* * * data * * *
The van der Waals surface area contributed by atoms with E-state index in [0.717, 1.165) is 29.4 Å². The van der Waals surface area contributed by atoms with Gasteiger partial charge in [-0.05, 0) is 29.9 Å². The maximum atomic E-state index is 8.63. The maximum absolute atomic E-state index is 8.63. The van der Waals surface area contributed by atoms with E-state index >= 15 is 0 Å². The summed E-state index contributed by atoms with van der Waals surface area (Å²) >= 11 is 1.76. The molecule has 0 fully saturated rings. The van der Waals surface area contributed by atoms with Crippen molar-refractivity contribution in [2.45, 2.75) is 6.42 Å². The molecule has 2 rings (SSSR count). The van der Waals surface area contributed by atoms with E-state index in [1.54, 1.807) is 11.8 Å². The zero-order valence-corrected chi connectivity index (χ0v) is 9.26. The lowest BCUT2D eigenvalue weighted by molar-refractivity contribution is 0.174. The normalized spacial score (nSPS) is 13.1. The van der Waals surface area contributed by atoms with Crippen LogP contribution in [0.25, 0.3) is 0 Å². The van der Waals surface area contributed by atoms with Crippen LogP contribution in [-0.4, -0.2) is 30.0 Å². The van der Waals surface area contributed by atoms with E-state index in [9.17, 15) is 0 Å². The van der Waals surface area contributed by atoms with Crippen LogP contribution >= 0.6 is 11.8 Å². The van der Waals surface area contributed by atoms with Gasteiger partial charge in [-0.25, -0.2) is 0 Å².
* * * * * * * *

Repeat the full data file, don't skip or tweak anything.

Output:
The van der Waals surface area contributed by atoms with E-state index in [0.717, 1.165) is 29.4 Å². The van der Waals surface area contributed by atoms with Gasteiger partial charge in [-0.05, 0) is 29.9 Å². The maximum atomic E-state index is 8.63. The maximum absolute atomic E-state index is 8.63. The van der Waals surface area contributed by atoms with E-state index >= 15 is 0 Å². The summed E-state index contributed by atoms with van der Waals surface area (Å²) >= 11 is 1.76. The molecule has 0 fully saturated rings. The van der Waals surface area contributed by atoms with Crippen molar-refractivity contribution in [2.45, 2.75) is 6.42 Å². The molecule has 2 rings (SSSR count). The van der Waals surface area contributed by atoms with E-state index in [1.54, 1.807) is 11.8 Å². The zero-order valence-corrected chi connectivity index (χ0v) is 9.26. The lowest BCUT2D eigenvalue weighted by molar-refractivity contribution is 0.174. The normalized spacial score (nSPS) is 13.1. The van der Waals surface area contributed by atoms with Crippen LogP contribution in [0.25, 0.3) is 0 Å². The van der Waals surface area contributed by atoms with Crippen LogP contribution in [-0.4, -0.2) is 30.0 Å². The van der Waals surface area contributed by atoms with E-state index in [9.17, 15) is 0 Å². The van der Waals surface area contributed by atoms with Crippen LogP contribution >= 0.6 is 11.8 Å². The van der Waals surface area contributed by atoms with Gasteiger partial charge in [-0.25, -0.2) is 0 Å².